If instead you use a ring, then the particle(s) being accelerated can make many revolutions, with the rate of alternating the fields increasing with each revolution. As the particle gains speed, it will gain relativistic mass, and strain against the magnetic field keeping it in the ring, which is why you need those big super-cooled super-conducting magnets. The magnetic field is vertical, and as the charged particle travels through it, it experiences a sideways force, which keeps it traveling in a circle.
A ring lets you get more use out of those expensive field generators.
If the FBC and LCH are built slightly overlapping, as shown in the picture, then maybe they could cross connect the rings to allow particles to travel in figure eights, in both directions of course (courtesy of counter-rotating beams), and then hold a super destruction derby.
OK, OK, I know that the magnetic fields of the LCH wouldn't contain the more powerful beams of the FBC.
But still, as someone who used to squirt lighter fluid onto plastic model u-control planes for more realistic crash scenes (Will the burning plastic pilot escape the wreck? Of course not!), I immediately start thinking of how one could created a really big bang.
I have a vague memory of reading somewhere that vendors were not supposed to store the CVV, but rather only use it to validate the CC when it was entered. Is that correct? Or do they need to store the CVV to be able to use it every time they charge against the CC when the customer logs in to his/her account and orders ticket on-line?
I was working on a real-time military application where the hardware was a mix of proprietary and bought-in boards in a VMEbus rack. One of the vendors sent us a new model, and at some point I needed to update the firmware.
I was accustomed to a 3-pin connector, let us call the pins a, b, and c, where there was a 2-pin sized jumper. If you put it on a-b, you had the normal 12-volt operation of the memory. If you moved it to b-c, you had 24-volts instead, which allowed you to reprogram the EEPROM.
The new board had *two* sets of 3-pin connectors, for separately enabling the 12v and 24v power, where a given connector enabled or disabled the connection to that power. As usual, I moved the one connector to enable the 24v power, but not realizing there were now two connectors, I didn't disable the 12v power. I put the board back into the VMEbus rack, turned on the power, and there was a nice fireball which destroyed the board (about $2,200 at the time) and singed another board a few slots away. Luckily for me I had spaced the boards apart in the rack.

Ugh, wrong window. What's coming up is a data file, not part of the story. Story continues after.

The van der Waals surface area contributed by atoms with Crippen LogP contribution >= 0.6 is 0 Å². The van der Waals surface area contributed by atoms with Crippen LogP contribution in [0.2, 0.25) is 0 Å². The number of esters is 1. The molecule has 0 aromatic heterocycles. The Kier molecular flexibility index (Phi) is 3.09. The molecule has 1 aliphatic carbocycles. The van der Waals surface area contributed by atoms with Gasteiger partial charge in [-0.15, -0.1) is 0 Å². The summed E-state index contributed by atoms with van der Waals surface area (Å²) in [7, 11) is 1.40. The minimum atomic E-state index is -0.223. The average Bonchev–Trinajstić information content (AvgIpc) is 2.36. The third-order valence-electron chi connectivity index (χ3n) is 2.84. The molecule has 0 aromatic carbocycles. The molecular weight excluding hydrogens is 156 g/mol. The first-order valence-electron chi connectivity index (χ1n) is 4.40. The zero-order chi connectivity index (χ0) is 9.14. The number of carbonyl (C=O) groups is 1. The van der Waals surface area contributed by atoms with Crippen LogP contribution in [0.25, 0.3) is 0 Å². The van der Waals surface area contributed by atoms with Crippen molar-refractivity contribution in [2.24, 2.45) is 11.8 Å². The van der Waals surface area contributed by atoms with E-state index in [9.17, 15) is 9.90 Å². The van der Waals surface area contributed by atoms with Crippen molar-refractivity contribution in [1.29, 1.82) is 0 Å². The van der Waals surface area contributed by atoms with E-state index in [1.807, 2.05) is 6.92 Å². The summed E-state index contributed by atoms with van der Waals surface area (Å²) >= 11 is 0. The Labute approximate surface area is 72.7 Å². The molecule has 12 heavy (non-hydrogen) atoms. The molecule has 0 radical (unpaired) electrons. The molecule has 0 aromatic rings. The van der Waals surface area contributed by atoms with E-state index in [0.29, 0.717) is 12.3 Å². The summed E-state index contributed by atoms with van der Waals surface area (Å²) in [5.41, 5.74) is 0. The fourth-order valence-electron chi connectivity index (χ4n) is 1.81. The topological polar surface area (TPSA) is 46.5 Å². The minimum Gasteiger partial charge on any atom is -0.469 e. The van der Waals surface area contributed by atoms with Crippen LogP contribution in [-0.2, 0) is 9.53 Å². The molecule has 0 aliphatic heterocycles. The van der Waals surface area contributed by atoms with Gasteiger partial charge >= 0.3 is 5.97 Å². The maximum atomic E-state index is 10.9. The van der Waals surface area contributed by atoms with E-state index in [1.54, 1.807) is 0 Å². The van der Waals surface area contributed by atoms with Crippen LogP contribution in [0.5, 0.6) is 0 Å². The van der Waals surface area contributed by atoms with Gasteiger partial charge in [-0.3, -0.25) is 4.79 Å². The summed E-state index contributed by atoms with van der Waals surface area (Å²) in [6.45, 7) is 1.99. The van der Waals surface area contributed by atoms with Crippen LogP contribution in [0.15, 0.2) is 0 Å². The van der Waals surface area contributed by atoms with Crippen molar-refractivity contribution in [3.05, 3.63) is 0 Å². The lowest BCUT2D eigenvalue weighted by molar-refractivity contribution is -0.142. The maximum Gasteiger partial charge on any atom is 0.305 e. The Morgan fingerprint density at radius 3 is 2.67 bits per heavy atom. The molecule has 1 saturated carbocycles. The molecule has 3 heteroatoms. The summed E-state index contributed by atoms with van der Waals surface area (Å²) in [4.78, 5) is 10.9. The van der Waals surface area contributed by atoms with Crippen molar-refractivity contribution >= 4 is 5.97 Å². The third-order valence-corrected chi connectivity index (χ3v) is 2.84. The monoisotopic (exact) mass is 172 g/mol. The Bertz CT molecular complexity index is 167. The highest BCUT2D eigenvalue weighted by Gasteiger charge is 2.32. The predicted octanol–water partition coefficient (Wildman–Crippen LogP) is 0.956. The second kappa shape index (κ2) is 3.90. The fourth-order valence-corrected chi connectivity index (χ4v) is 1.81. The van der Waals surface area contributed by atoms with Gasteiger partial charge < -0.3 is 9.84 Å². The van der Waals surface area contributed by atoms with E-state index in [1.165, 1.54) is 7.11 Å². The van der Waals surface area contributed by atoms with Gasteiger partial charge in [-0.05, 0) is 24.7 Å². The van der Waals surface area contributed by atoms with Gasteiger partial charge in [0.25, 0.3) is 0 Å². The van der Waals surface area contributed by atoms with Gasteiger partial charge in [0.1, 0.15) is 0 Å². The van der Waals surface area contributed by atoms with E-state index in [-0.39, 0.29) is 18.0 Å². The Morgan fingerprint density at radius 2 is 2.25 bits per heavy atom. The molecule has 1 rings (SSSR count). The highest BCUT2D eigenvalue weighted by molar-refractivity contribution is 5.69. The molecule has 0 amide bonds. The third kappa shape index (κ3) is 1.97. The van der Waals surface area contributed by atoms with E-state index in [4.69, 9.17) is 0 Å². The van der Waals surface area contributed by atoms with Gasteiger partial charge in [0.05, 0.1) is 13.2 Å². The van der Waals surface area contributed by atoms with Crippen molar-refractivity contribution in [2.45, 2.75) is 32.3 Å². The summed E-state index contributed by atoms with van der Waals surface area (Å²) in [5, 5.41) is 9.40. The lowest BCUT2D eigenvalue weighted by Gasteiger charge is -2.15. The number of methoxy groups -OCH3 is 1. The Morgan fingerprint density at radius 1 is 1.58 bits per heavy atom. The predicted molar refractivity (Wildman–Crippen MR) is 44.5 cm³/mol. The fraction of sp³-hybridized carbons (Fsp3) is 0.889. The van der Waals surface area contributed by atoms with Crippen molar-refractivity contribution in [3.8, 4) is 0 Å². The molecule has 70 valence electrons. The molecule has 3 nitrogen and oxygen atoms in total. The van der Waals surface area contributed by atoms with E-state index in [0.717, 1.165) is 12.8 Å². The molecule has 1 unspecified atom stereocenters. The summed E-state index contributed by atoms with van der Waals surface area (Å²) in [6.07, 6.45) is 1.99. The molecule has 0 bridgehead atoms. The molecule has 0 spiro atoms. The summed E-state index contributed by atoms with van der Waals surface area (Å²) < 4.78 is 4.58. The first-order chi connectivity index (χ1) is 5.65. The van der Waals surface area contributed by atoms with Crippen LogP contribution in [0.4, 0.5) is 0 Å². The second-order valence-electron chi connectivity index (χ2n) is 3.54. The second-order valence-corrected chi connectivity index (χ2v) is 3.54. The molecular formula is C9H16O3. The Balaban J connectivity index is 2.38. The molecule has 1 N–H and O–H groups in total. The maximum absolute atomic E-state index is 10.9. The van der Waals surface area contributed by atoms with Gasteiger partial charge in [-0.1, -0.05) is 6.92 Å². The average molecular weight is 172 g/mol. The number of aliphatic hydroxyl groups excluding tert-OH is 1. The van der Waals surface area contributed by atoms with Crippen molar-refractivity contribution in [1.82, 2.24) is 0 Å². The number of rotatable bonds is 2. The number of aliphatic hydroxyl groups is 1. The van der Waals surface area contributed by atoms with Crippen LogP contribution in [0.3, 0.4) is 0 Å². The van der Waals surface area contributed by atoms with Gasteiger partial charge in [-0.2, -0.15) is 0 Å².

If only that would be paid out to me, rather than just go into to the government coffers.
Now if there were enough Mexican Facebook users, then...
The population of Mexico is about 130 million (I rounded up from a 2010 number). Let's assume 50 million are on Facebook (number pulled from thin air, since it is a nice round one) x $40,000 per user = two trillion dollars!
Yes, enough to pay for the wall!!!
But unfortunately 4 or 5 times the market cap of Facebook.
Dammit. Mexicans still won't pay for that wall.
Last time I renewed my Swiss passport, they took a digital picture on the spot (which saved me from having to bring in a passport photo for them to glue on) and the fingerprints from both of my forefingers (right and left hands), and that data all goes in their system and - I assume - on the chip embedded in the passport.
Last time I travelled to the U.S. using my Swiss passport, I had to stick a forefinger on a reader. Don't tell me that the U.S. government isn't permanently storing any fingerprint they come by.
That's not the same as letting a private corporation store your fingerprints, but the point is, if you want to travel internationally, you're not going to totally avoid having your fingerprints stored.
Private corporations can't do much to you (apart from the evil ones in films), but the government can. I would think that you'd have more fear of government abuse than of business abuse.
One of the things I don't like about businesses storing my private information is that I know the NSA is going to have it, along with any law enforcement agency that wants it, and probably a few hackers. So if the government (mine and others) already has it anyway, it's not such a big deal.
"They have pretty much answered all the objections that have been in the market, they are taking away all the advantages that competitors have."
So now I'll be able to buy a cheaper model with less memory, and then insert a 64 GB micro-SD card for extra storage? And I'll be able to just stick the USB cable into my PC or laptop and drag pictures and MP3 files between the computer and phone, and dispense with the cumbersome iTunes software?
The IT angle: I can see a tenuous connection with various Unix commands. Here's my "man" page:
type: she was his, and vice-versa
tee: what she was wearing
strings: he has a nice trophy collection
touch: how this all got started
wait: what they failed to do
strip: what they did
head: what he wanted
tail: what he got
expand: what happened to the burrito (that's a little donkey, right?)
join: the connection between burrito and taco
time: there wasn't enough
nice: right up until the police arrived
split: what they tried to do once the police arrived
alias: what he and she tried to give to the police
what: the crime of combining burritos and tacos in public